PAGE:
Harvesting and Ripening Tomatoes
The reason most home gardeners grow tomatoes is for vine-ripened flavor. At the end of the growing season, leaving fruit on the vine is only possible for so long. When a light frost threatens, covering the vine is an option. This technique relies on heat radiated by warm soil to be trapped by the cover overnight until warmer weather arrives the following day. If the forecast is for a severe freeze or a frost is followed by several days of cold weather and additional frosty nights, harvest before the frost event and ripen the tomatoes indoors.
Pick fruit that has turned color, even partially. Green fruit that has reached a glossy-green and is at least three-fourths of normal size also can be picked. Remove the stems, wash the tomatoes in water and allow them to air dry on absorbent paper towels. Save only blemish-free fruit for ripening indoors - fruit with soft spots, sunscald or holes from tomato fruit worm should not be included with others for ripening.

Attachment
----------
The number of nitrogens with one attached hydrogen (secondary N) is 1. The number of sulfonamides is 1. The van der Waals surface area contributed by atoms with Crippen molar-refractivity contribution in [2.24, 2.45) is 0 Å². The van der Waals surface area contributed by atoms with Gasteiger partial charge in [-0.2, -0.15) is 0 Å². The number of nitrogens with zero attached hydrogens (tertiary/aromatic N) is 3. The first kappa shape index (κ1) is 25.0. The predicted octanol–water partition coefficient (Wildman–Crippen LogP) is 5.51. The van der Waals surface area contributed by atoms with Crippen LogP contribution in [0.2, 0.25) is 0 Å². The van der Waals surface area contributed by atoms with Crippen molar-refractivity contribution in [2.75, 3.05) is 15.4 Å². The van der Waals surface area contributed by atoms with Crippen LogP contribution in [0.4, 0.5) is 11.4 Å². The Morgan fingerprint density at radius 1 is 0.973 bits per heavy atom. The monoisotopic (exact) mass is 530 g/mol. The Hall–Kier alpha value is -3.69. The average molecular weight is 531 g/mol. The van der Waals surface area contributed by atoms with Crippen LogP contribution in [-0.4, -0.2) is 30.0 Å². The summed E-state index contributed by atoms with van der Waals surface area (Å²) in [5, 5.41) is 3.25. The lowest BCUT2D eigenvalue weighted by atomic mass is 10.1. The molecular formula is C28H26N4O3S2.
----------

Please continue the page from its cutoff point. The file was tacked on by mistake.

Low humidity causes fruit to shrivel while high humidity causes mold. Some gardeners place fruit one or two layers deep in cardboard boxes in a room out of the direct sun, while other gardeners prefer to keep tomatoes from shriveling by wrapping each fruit in newspaper or waxed paper. Storing several fruits in plastic bags retains even more humidity in very dry situations. Hanging whole plants with fruit still attached, a practice many learned in the humid East, is not as effective here in the dry West. Every few days monitor all fruit stored for ripening and remove fruit that has started to spoil before rot moves to adjacent fruit.
The ripest fruit in a group produces ethylene gas, a natural ripening hormone that will ripen adjacent green fruit in storage. You can speed ripening by placing ripe fruit with green, and retard ripening by removing ripe from green fruit.
Green fruit ripens in about two weeks at 65 to 70 degrees F. A storage life of three to four weeks can be expected at 55 degree F temperatures. Because storage below 50 degrees produces bland, off-flavor tomatoes, don’t store tomatoes in the refrigerator.
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Updated Wednesday, October 12, 2016